Normally after eating or drinking, the body will break down sugars from the food ingested and use them for energy in the body's cells. To accomplish this, the pancreas needs to produce insulin. Insulin is what facilitates the process of pulling sugar from the blood and putting it in the cells for use, or energy.
If you have diabetes, your pancreas either produces too little insulin or none at all. The insulin can't be used effectively. This allows blood glucose levels to rise while other cells are deprived of much-needed energy. This can lead to a wide variety of problems affecting nearly every major body system.
Diabetes' Toll on Your Body
Heart problems, kidney damage and vision changes are common complications that may come to mind when you think of diabetes. But did you know that diabetes can also affect the largest organ in your body, your skin? Along with dehydration, your body’s lack of moisture due to high blood sugar can cause the skin on your feet to dry and crack. You may also be more prone to skin infections.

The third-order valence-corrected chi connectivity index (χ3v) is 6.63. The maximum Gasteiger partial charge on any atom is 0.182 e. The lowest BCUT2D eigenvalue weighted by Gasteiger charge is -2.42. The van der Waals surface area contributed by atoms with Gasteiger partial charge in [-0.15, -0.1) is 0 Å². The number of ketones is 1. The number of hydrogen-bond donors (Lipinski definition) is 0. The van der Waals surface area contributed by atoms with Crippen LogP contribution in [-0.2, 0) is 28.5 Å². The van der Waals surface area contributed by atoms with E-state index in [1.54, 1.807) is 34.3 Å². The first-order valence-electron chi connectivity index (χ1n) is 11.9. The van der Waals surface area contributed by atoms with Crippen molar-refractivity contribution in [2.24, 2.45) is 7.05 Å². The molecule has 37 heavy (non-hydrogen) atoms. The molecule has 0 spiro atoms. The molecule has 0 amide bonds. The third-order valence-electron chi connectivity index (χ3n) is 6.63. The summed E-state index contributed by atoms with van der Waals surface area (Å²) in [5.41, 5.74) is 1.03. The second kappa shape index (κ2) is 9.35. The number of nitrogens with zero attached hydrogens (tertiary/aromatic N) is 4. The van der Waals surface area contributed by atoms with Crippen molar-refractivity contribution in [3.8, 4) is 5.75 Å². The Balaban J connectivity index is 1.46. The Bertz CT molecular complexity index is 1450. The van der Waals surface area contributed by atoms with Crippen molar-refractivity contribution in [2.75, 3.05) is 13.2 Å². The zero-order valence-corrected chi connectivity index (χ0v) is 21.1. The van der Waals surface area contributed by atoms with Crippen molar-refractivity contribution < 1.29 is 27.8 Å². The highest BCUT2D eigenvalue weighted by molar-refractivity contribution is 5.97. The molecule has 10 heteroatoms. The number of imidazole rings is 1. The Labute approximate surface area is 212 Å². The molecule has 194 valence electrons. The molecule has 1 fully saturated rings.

Diabetes can also take a toll on the reproductive system. Changing hormones during pregnancy can cause gestational diabetes and, in turn, increase the risk of high blood pressure.
Whether it's inpatient or outpatient diabetes care, the specialists in the Texas Health Comprehensive Diabetes Care program are dedicated to helping patients control their disease, avoid complications and achieve optimum health while living with diabetes.
If you are living with diabetes, there are a variety of health care providers who may play a role in your health alongside our dedicated diabetes care providers. This may include a primary care physician, endocrinologist, eye doctor, podiatrist and other specialists who are skilled to treat conditions associated with or impacted by diabetes.
Texas Health offers comprehensive diabetes care to individuals living with diabetes, prediabetes and gestational diabetes. A team of medical staff physicians, certified diabetes educators, registered nurses and registered dietitians is available to provide information and nutrition guidance and promote diabetes management skills for living a healthier life.
Source: American Diabetes Association.